I’m sure you’d find it boring to always be learning about the woman doing the cooking and the man driving the car, but when it’s an anthropomorphised animal doing this it becomes a little more amusing. You know it’s not possible for a cow to cook dinner but you learn a new word (cow for instance) when you’re already familiar with the word woman, so you wouldn’t have learned it otherwise. Or do you really want a bunch of lessons about farm animals and pets instead of just having the words introduced during more normal conversations?
    I’m getting close to 2 years of daily exercises on Duolingo. I’m at the point where I can at least read Spanish almost as quickly as English and most of the time get the gist of what’s being discussed (if not a word for word translation). Learning to understand the spoken language is more difficult but if I hadn’t been introduced to such funny concepts (as pink coffee in your example) I might not have known how to express something like that with say, a glass of pink milk (strawberry syrup in it?). But just learning about various real life recipes for making bread would have been deadly dull.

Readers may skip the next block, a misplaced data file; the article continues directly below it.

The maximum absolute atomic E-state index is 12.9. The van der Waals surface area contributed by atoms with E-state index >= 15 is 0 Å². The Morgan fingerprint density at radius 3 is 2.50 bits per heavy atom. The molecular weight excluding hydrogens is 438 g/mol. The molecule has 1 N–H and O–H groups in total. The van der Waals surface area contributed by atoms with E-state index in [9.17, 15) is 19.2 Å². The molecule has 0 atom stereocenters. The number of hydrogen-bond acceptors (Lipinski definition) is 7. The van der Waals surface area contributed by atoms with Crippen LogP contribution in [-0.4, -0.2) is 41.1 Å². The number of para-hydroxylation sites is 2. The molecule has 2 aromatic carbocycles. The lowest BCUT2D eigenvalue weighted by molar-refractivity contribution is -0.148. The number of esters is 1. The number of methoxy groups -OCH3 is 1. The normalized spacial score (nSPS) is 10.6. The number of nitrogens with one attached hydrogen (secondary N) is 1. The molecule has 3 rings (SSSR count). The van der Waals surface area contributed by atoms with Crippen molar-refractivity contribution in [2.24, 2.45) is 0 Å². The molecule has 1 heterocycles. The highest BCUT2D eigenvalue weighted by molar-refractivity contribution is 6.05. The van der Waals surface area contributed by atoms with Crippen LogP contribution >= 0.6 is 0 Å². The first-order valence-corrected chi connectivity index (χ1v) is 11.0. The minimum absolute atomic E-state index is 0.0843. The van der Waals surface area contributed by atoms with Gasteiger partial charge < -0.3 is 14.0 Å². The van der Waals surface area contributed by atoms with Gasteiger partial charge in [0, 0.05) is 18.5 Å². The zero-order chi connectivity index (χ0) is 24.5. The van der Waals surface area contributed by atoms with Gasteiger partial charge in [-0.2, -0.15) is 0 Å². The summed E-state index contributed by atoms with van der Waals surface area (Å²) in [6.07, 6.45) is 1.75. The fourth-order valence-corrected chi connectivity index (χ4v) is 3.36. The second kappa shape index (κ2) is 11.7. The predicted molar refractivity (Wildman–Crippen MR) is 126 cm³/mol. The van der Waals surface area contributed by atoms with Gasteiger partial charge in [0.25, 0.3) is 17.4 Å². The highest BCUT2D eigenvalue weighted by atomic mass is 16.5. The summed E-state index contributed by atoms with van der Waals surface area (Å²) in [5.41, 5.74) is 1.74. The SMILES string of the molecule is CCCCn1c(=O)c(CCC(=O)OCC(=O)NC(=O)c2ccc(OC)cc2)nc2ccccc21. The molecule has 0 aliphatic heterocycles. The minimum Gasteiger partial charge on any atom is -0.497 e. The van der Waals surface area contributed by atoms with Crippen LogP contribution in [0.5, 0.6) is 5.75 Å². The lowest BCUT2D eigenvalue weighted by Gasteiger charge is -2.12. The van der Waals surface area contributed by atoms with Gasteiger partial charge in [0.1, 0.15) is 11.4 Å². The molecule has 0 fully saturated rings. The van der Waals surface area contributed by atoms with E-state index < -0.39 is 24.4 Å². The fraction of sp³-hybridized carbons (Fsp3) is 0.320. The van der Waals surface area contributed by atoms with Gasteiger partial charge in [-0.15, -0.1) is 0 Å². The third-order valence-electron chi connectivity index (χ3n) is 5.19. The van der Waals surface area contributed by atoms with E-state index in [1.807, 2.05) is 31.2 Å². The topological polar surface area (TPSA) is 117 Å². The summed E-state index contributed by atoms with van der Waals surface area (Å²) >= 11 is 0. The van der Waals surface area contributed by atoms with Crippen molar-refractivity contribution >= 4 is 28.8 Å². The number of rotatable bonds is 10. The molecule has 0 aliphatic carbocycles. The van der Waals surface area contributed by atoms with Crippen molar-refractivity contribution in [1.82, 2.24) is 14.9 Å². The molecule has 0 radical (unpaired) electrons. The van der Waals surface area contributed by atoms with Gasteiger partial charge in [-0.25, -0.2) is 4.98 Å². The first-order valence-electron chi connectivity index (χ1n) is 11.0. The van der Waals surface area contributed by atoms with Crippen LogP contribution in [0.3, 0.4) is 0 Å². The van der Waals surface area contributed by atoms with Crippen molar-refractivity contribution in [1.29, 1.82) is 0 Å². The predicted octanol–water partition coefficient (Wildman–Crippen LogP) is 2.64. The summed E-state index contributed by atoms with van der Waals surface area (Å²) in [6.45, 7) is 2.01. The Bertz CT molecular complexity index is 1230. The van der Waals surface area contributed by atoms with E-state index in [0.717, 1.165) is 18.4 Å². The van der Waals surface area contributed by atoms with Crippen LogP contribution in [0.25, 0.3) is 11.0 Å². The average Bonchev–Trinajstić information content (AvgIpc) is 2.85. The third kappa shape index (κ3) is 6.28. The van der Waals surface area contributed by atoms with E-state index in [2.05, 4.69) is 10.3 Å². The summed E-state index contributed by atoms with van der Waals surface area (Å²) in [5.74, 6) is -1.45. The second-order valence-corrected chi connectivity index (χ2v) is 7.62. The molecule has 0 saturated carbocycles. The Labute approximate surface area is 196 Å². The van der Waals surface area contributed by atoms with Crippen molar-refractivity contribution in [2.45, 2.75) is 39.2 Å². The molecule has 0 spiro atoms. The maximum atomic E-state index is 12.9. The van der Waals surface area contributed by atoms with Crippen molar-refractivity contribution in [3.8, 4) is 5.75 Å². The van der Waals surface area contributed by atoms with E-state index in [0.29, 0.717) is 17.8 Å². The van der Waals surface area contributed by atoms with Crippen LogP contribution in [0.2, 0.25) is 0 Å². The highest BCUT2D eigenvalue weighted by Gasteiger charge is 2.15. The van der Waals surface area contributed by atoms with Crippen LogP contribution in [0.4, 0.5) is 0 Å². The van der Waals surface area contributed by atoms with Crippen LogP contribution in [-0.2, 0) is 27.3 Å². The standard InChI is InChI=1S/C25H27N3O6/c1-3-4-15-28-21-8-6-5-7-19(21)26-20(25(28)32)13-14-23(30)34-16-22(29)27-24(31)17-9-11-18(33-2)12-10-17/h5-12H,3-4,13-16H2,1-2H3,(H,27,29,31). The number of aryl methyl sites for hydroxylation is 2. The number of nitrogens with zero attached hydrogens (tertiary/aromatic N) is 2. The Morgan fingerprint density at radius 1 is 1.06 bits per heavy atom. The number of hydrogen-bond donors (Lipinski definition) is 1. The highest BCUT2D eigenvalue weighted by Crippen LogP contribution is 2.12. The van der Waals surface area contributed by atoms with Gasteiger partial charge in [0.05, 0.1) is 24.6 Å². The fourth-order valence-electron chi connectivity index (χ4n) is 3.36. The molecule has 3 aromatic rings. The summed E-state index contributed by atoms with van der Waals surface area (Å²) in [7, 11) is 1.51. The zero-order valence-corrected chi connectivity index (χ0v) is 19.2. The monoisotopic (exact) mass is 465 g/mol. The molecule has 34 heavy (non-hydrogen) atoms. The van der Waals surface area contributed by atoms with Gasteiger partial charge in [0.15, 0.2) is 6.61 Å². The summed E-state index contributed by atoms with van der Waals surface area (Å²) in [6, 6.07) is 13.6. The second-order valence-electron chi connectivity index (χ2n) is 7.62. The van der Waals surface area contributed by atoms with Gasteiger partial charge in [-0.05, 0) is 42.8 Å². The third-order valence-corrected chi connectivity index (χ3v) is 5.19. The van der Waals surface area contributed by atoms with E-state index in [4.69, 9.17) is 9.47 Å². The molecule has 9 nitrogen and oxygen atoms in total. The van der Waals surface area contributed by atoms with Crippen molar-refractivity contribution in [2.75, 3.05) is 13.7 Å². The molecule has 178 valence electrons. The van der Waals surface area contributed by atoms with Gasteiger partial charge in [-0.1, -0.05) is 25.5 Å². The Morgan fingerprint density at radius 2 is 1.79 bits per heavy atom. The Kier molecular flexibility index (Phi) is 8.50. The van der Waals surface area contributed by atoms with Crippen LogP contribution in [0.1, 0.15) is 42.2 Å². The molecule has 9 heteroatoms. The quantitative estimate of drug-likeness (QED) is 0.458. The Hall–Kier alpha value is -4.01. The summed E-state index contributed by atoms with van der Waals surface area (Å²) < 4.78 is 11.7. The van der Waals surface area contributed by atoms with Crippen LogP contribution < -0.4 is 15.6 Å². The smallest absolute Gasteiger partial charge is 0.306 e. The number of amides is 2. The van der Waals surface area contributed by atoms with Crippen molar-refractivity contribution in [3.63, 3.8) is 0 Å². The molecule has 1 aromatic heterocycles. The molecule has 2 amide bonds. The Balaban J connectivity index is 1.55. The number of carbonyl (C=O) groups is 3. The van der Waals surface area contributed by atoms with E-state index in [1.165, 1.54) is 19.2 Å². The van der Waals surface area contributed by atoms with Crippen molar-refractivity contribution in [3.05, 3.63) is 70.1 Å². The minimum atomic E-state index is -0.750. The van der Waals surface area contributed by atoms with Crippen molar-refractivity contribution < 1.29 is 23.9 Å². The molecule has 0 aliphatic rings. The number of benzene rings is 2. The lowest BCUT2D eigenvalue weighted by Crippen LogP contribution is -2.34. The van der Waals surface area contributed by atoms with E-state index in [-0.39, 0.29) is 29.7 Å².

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  3. Yes.

    My Greek lesson today in DuoLingo says

    Why do you think the coffee and bread are pink? Blood of those, who didn’t study hard enough.
    Honestly, though, Duolingo uses a bit of absurdity to make the sentences more memorable and hence increase the effectiveness of the app.

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  4. So, how do you say “The coffee and bread are pink” in Greek then?